In the book of Romans, we find a discussion of this difficult concept. Romans 9:10–13 reads: “And not only so, but also when Rebekah had conceived children by one man, our forefather Isaac, though they were not yet born and had done nothing either good or bad—in order that God’s purpose of election might continue, not because of works but because of him who calls—she was told, ‘The older will serve the younger.’ As it is written, ‘Jacob I loved, but Esau I hated.’” Here the Apostle Paul is giving his exposition of the doctrine of election. He deals with it significantly in Romans 8, but here he illustrates his teaching of the doctrine of election by going back into the past of the Jewish people and looking at the circumstances surrounding the birth of twins—Jacob and Esau. In the ancient world, it was customary for the firstborn son to receive the inheritance or the patriarchal blessing. However, in the case of these twins, God reversed the process and gave the blessing not to the elder but to the younger. The point that the Apostle labors here is that God not only makes this decision prior to the twins’ births, He does it without a view to anything they would do, either good or evil, so that the purposes of God might stand. Therefore, our salvation does not rest on us; it rests solely on the gracious, sovereign decision of God.
GOD DOES NOT FORESEE AN ACTION OR CONDITION ON OUR PART THAT INDUCES HIM TO SAVE US. —R.C. SPROUL
This doesn’t mean that God will save people whether they come to faith or not. There are conditions that God decrees for salvation, not the least of which is putting one’s personal trust in Christ. However, that is a condition for justification, and the doctrine of election is something else. When we’re talking about unconditional election, we’re talking in a very narrow confine of the doctrine of election itself.
So, then, on what basis does God elect to save certain people? Is it on the basis of some foreseen reaction, response, or activity of the elect? Many people who have a doctrine of election or predestination look at it this way. They believe that in eternity past God looked down through the corridors of time and He knew in advance who would say yes to the offer of the gospel and who would say no. On the basis of this prior knowledge of those who will meet the condition for salvation—that is, expressing faith or belief in Christ—He elects to save them. This is conditional election, which means that God distributes His electing grace on the basis of some foreseen condition that human beings meet themselves.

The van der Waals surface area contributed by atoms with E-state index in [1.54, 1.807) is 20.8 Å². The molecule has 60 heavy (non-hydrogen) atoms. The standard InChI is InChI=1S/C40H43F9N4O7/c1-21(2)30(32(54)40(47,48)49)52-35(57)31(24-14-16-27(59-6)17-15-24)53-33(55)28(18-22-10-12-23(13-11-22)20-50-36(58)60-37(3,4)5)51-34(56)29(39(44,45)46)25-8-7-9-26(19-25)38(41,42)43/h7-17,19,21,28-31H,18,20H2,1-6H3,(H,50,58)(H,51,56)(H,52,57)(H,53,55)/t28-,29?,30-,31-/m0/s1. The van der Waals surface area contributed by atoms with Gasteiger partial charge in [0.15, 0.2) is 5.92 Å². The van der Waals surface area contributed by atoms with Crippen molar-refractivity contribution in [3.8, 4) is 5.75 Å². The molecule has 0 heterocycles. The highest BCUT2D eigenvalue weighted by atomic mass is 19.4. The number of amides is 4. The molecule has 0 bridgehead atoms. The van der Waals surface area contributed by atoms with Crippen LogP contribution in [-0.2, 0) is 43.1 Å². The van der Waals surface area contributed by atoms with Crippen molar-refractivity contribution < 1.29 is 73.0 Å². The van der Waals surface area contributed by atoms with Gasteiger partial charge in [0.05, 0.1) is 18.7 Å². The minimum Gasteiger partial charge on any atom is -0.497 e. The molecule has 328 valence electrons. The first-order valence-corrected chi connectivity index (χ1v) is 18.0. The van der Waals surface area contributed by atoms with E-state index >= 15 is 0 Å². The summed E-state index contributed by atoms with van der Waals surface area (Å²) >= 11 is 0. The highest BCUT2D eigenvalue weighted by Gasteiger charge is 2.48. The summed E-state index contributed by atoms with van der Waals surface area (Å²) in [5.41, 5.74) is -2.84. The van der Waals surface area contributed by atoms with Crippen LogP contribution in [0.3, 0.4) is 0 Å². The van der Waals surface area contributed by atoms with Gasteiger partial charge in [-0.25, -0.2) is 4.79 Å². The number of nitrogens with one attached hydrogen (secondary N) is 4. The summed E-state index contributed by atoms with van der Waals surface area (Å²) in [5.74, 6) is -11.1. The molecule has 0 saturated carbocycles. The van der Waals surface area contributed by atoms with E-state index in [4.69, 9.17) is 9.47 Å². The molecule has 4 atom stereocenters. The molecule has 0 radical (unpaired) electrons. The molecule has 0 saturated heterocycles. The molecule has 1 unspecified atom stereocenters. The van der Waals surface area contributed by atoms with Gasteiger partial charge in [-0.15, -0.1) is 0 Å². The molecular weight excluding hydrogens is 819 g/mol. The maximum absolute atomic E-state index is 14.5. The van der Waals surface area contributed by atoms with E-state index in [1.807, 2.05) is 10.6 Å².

Unconditional election is another term that I think can be a bit misleading, so I prefer to use the term sovereign election. If God chooses sovereignly to bestow His grace on some sinners and withhold His grace from other sinners, is there any violation of justice in this? Do those who do not receive this gift receive something they do not deserve? Of course not. If God allows these sinners to perish, is He treating them unjustly? Of course not. One group receives grace; the other receives justice. No one receives injustice. Paul anticipates this protest: “Is there injustice on God’s part?” (Rom. 9:14a). He answers it with the most emphatic response he can muster. I prefer the translation, “God forbid” (v. 14b). Then he goes on to amplify this response: “For he says to Moses, ‘I will have mercy on whom I have mercy, and I will have compassion on whom I have compassion’” (v. 15). Here the Apostle is reminding his reader of what Moses declared centuries before; namely, that it is God’s divine right to execute clemency when and where He desires. He says from the beginning, “I will have mercy on whom I will have mercy.” It is not on those who meet some conditions, but on those whom He is pleased to bestow the benefit.